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Posted : 2013-05-29 17:46
Updated : 2013-05-29 17:46

Developing genuine love of reading

A Lexile reading measure, devised by MetaMetrics, a U.S. educational measurement and research institute, shows students' reading ability and the difficulty of a text. The two measures, which show a reading ability and text difficulty level match at 940L in the picture, offer the adequate amount of challenge to keep learners interested in reading and developing English skills. / Courtesy of MetaMetrics


MetaMetrics helps learners effectively improve English proficiency



Todd Sanvik, Senior Vice President of MetaMetrics
By Bahk Eun-ji

Korean schools will have a new tool to help students read. Through a new measurement system, teachers can match a student's reading ability with appropriate books.

MetaMetrics, a U.S.-based educational measurement and research institute, developed Lexile Measures, a system that's currently used by more than 30 million students in all 50 states.

During his visit last week, MetaMetrics Senior Vice President Todd Sandvik announced the company's partnership with a Korean educational company, Chambit Edu, to implement the measurement system in Korean schools.

"When you have positive reading experiences, you gain confidence and are rewarded with success. This helps you to stay motivated, and reading should be fun," Sandvik said.

Sandvik says his company wants to help students develop a genuine love of reading and believes Lexile Measures helps accomplish this.

The measurement not only finds the right books for a student by matching texts to reading ability, it also improves reading skills by selecting challenging books for the student to read.

Lexile Measures can also convert a score from a certified English language test, like the TOEFL, to a reading score.

Sandvik says the system will also help Korean students improve their English skills.

He compared reading to weight lifting.

"If you try to lift too much weight, you will struggle and become frustrated. You also won't be able to lift very long, if at all; thus you won't gain any benefits," he said.

"Similarly, if you lift too little, you may get a lot of repetitions, but your muscles won't be challenged. You won't improve your strength very much," he added.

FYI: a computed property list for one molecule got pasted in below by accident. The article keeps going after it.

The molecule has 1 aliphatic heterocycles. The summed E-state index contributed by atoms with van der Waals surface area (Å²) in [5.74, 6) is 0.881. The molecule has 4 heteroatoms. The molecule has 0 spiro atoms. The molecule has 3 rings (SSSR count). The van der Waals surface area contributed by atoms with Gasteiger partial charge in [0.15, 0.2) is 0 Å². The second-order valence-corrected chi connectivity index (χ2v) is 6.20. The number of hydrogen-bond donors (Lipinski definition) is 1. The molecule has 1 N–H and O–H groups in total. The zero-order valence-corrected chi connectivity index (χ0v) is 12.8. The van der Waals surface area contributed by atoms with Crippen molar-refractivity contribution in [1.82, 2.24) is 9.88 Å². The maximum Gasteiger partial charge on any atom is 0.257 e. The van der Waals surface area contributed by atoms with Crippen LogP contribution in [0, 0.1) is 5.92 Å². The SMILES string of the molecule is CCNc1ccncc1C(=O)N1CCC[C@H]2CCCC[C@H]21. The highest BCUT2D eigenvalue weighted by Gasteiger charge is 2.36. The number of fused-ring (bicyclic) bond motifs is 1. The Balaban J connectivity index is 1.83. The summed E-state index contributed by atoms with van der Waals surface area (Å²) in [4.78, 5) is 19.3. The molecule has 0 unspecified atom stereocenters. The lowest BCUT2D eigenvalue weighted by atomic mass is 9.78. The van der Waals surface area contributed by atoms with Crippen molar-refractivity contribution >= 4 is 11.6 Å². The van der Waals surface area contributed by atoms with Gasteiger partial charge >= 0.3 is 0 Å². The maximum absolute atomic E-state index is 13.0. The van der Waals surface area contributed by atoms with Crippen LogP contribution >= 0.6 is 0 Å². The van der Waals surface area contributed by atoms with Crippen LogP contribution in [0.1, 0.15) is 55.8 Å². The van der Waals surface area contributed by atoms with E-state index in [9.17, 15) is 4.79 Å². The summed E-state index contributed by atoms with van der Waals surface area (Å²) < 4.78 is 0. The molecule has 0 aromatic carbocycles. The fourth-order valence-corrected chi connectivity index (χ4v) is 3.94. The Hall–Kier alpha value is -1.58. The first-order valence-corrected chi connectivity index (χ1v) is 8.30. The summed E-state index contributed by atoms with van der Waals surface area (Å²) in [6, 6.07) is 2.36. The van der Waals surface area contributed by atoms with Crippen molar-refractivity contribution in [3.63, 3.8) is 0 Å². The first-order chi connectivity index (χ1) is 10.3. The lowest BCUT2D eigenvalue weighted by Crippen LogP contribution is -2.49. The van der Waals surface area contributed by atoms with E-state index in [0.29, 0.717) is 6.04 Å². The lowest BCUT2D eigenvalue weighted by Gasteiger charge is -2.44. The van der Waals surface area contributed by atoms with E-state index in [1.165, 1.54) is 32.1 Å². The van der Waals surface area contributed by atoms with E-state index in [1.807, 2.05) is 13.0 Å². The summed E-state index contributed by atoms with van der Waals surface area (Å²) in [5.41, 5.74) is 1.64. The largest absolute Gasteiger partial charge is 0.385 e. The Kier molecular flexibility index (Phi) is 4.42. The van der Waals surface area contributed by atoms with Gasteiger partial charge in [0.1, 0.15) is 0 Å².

Sandvik says the right amount of challenge will help students improve their skills without frustration.

He said Lexile Measures enable students, teachers and parents to use test results to find appropriate materials for continued practice .



The following are questions and answers during the interview with Sandvik:



Q: Could you specify the reason why Lexile Measures are needed in Korea?

A: Lexile Measures offer a valuable, easy-to-use tool to find reading materials that match one's reading ability. This kind of "targeted" practice is the best way to improve one's skill efficiently. Because English is a second language, it can be very difficult to find this kind of information on one's own. We try to make it easy to find and widely available.

Furthermore, the Lexile scale can be useful to track progress toward university and career readiness. Through our extensive research into the difficulty of common reading materials found in common, authentic reading environments (such as university textbooks), we can help learners better understand long-term goals and prepare for their success. This can start at a very early age and be monitored with a consistent perspective over time.



Q: How and why did MetaMetrics start and invent Lexile Measures in the U.S.?